We had the good fortune of connecting with Yuliya Lanina and we’ve shared our conversation below.

Hi Yuliya, why did you decide to pursue a creative path?
I have always gravitated towards art. As a child I wanted to be a performer. I liked music and singing. After I had moved to the US at the age of 16, I began drawing a lot. In a way it was my way of communicating at a time when I did not have the ability to communicate through words. Art helped me cope with many things in life, including my mother’s early death. The decision to pursue art as a career came in the wake of 9/11. I was in New York working as a graphic designer inside a Midtown skyscraper. It was chaotic, no one knew what was going on, but it felt that a war had broken out and we were all going to die. At that moment I had a strong feeling of sadness that I did not fulfill what I truly was meant to do in my life, and that was to be an artist. So I decided that were I to live, I would do just that. It took me a year to leave my job with a good salary and benefits, but I never questioned this decision.

Can you open up a bit about your work and career? We’re big fans and we’d love for our community to learn more about your work.
I want to create a personal connection with the viewer and I try to achieve this using a variety of mediums that bridge traditional media with new technologies, such as video, robotics, Virtual Reality, and performance. Through my work, I examine the relationship between absurdity, sexuality, and trauma with a particular focus on physical and psychic reconstruction through reassembling disparate parts. I often work intuitively, leading with the subconscious and embracing the nonsensical and surprising that comes as a result.
My path has not been easy. I came to the US alone at the age of 16, which led to all kinds of unfortunate events. If not for art, I am not sure I would have made it through. My parents were not supportive of my creative pursuits, so I learned how to be self-driven. In a way, I see art as my life partner. The relationship is up and down, but the mutual love and commitment sustains it. I try to work no matter what. In New York for a while I improvised a studio out my tiny kitchen, producing work that made up my first solo show. These days, the main constraint is time. Because of Covid, my kids are home all the time, making it difficult to engage in deep thinking. Yet, I continue working. It is much slower these days, but I strive for consistency. The project I am currently working on is quite different from my previous work. I received a Fulbright to Vienna to work on an animated film inspired by the legacy of Viennese-born painter Friedl Dicker-Brandeis. She dedicated the last years of her life teaching art to kids at the Terezin concentration camp before ultimately ending up in the gas chambers at Auschwitz. Lately I’ve spent a lot of time reading about the creative life in Terezin. Many of the artists in Terezin concentration camp found the energy and drive to create, produce plays and teach after 10 hour long workdays, hungry, not knowing when it would be their turn to take the train to death camps. Art for them and those around them was a form of spiritual resistance. That in a sense is the true meaning of art.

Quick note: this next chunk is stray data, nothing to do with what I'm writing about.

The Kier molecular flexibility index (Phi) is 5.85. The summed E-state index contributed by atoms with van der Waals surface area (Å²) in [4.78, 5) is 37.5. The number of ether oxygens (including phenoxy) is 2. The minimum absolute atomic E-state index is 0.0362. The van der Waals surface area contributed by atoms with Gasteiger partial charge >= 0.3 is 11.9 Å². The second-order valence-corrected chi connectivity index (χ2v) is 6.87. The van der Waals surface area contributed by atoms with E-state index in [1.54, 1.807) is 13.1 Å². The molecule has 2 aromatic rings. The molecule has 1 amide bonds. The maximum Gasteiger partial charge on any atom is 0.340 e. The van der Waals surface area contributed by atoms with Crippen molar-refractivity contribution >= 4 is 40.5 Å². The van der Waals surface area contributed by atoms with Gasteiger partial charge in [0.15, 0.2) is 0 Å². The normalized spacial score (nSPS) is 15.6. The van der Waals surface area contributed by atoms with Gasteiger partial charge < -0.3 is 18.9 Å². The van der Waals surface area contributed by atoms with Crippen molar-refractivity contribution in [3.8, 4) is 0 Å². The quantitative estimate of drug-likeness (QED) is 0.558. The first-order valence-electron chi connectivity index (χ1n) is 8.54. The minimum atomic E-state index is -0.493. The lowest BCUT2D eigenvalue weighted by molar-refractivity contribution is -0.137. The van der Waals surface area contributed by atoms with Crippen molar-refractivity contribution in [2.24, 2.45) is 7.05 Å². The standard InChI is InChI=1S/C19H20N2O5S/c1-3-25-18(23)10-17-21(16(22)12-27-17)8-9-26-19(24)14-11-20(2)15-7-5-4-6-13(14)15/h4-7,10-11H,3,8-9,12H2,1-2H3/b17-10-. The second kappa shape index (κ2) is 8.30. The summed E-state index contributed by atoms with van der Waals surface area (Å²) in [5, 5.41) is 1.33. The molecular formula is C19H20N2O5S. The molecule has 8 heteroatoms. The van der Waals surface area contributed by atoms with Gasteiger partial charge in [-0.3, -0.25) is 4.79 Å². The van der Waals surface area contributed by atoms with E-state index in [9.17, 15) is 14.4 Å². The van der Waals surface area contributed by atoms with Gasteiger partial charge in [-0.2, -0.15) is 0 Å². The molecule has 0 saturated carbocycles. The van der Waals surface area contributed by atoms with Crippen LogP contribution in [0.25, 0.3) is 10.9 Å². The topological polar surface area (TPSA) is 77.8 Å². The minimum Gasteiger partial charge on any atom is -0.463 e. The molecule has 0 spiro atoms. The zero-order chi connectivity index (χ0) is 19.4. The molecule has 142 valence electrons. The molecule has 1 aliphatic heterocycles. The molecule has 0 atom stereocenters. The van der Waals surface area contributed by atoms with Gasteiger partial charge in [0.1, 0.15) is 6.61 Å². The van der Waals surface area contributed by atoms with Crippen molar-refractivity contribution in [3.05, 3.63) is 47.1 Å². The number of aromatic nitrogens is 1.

Any places to eat or things to do that you can share with our readers? If they have a friend visiting town, what are some spots they could take them to?
Because of Covid, we spend a lot more time outside in the parks. Luckily there are many of them in and around Austin. I would for sure take them to The Barton Creek Greenbelt. We can spend a whole day walking the trails, and have lunch on the outdoor patio of TacoDeli. Commons Ford Park is my most favorite place these days. I see people spend many hours bird watching there. One can see wild turkeys and armadillos there on occasion as well. I would also take them to my favorite art spaces: GrayDuck, Women and Their Work, MOHA, Canopy, James Turrell’s Skyspace, and the Blanton Museum to name a few.

Shoutout is all about shouting out others who you feel deserve additional recognition and exposure. Who would you like to shoutout?
I would like to thank Jeanette Fintz and Judith Bernstein, my teachers at SUNY Purchase who helped me through the most difficult time in my life by allowing and encouraging me to pour all of me into art. I would also like to thank my advisors Marcy Bachman (Westchester Community College) and Jon Esser (SUNY Purchase) for their support. I would also like to thank my family: Sasha Lanin (brother), Olga Lanina (sister-in-law), their children Sasha and Misha, Yevgeniy Sharlat (my husband) and my daughters Katya and Anya – all of whom I love very much.

Website: http://www.yuliyalanina.com
Instagram: yuliya.lanina
Linkedin: yuliya-lanina
Twitter: @lanina_yuliya
Facebook: https://www.facebook.com/ylanina
Youtube: yuliyalanina

Image Credits
My portrait is by Leon Alesi

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